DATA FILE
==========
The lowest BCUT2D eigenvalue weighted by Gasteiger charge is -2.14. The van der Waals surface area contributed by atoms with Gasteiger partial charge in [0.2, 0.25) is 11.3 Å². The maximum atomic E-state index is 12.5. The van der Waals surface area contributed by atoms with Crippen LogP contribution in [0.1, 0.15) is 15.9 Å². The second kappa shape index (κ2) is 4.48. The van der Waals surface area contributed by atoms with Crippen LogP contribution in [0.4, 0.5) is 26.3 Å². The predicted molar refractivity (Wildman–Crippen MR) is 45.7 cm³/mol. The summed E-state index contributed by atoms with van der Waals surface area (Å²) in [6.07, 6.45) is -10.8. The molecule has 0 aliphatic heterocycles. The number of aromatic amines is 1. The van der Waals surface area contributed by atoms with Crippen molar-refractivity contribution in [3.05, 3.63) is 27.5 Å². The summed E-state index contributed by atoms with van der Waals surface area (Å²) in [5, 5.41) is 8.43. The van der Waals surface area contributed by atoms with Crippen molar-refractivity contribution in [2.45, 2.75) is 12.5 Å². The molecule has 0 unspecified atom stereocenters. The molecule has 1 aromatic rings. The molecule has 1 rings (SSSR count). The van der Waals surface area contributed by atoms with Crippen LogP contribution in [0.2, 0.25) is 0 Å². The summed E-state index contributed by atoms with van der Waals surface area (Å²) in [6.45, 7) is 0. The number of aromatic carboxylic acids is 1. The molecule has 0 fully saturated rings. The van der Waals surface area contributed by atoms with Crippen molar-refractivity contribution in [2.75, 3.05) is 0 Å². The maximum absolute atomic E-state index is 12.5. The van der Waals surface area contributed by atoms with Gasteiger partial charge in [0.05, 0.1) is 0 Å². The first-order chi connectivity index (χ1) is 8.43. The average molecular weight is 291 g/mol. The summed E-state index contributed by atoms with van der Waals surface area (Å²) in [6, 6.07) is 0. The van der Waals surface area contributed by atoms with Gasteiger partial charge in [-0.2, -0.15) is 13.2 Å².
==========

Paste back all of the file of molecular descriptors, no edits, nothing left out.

The lowest BCUT2D eigenvalue weighted by Gasteiger charge is -2.14. The van der Waals surface area contributed by atoms with Gasteiger partial charge in [0.2, 0.25) is 11.3 Å². The maximum atomic E-state index is 12.5. The van der Waals surface area contributed by atoms with Crippen LogP contribution in [0.1, 0.15) is 15.9 Å². The second kappa shape index (κ2) is 4.48. The van der Waals surface area contributed by atoms with Crippen LogP contribution in [0.4, 0.5) is 26.3 Å². The predicted molar refractivity (Wildman–Crippen MR) is 45.7 cm³/mol. The summed E-state index contributed by atoms with van der Waals surface area (Å²) in [6.07, 6.45) is -10.8. The molecule has 0 aliphatic heterocycles. The number of aromatic amines is 1. The van der Waals surface area contributed by atoms with Crippen molar-refractivity contribution in [3.05, 3.63) is 27.5 Å². The summed E-state index contributed by atoms with van der Waals surface area (Å²) in [5, 5.41) is 8.43. The van der Waals surface area contributed by atoms with Crippen molar-refractivity contribution in [2.45, 2.75) is 12.5 Å². The molecule has 0 unspecified atom stereocenters. The molecule has 1 aromatic rings. The molecule has 1 rings (SSSR count). The van der Waals surface area contributed by atoms with Crippen LogP contribution in [0.2, 0.25) is 0 Å². The summed E-state index contributed by atoms with van der Waals surface area (Å²) in [6.45, 7) is 0. The number of aromatic carboxylic acids is 1. The molecule has 0 fully saturated rings. The van der Waals surface area contributed by atoms with Crippen molar-refractivity contribution in [2.75, 3.05) is 0 Å². The maximum absolute atomic E-state index is 12.5. The van der Waals surface area contributed by atoms with Gasteiger partial charge in [0.05, 0.1) is 0 Å². The first-order chi connectivity index (χ1) is 8.43. The average molecular weight is 291 g/mol. The summed E-state index contributed by atoms with van der Waals surface area (Å²) in [6, 6.07) is 0. The van der Waals surface area contributed by atoms with Gasteiger partial charge in [-0.2, -0.15) is 13.2 Å².